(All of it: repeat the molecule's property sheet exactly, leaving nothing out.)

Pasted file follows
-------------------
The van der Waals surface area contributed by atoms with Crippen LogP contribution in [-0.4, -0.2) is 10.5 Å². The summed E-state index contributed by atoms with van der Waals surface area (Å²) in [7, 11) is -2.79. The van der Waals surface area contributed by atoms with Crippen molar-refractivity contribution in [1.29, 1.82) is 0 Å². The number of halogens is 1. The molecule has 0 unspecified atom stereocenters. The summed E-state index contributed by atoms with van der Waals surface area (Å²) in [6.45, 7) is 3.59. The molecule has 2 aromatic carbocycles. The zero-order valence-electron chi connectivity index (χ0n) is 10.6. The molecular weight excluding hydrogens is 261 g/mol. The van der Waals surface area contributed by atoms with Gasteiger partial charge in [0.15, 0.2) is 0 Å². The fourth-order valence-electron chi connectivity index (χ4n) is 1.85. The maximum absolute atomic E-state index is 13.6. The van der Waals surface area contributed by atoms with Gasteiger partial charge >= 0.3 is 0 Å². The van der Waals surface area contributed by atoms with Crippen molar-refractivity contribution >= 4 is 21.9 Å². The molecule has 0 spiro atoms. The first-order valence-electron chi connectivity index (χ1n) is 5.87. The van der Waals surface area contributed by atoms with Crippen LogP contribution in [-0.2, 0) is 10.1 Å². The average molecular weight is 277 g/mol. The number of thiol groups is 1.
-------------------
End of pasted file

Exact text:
The van der Waals surface area contributed by atoms with Crippen LogP contribution in [-0.4, -0.2) is 10.5 Å². The summed E-state index contributed by atoms with van der Waals surface area (Å²) in [7, 11) is -2.79. The van der Waals surface area contributed by atoms with Crippen molar-refractivity contribution in [1.29, 1.82) is 0 Å². The number of halogens is 1. The molecule has 0 unspecified atom stereocenters. The summed E-state index contributed by atoms with van der Waals surface area (Å²) in [6.45, 7) is 3.59. The molecule has 2 aromatic carbocycles. The zero-order valence-electron chi connectivity index (χ0n) is 10.6. The molecular weight excluding hydrogens is 261 g/mol. The van der Waals surface area contributed by atoms with Gasteiger partial charge in [0.15, 0.2) is 0 Å². The fourth-order valence-electron chi connectivity index (χ4n) is 1.85. The maximum absolute atomic E-state index is 13.6. The van der Waals surface area contributed by atoms with Gasteiger partial charge >= 0.3 is 0 Å². The van der Waals surface area contributed by atoms with Crippen molar-refractivity contribution >= 4 is 21.9 Å². The molecule has 0 spiro atoms. The first-order valence-electron chi connectivity index (χ1n) is 5.87. The van der Waals surface area contributed by atoms with Crippen LogP contribution in [-0.2, 0) is 10.1 Å². The average molecular weight is 277 g/mol. The number of thiol groups is 1.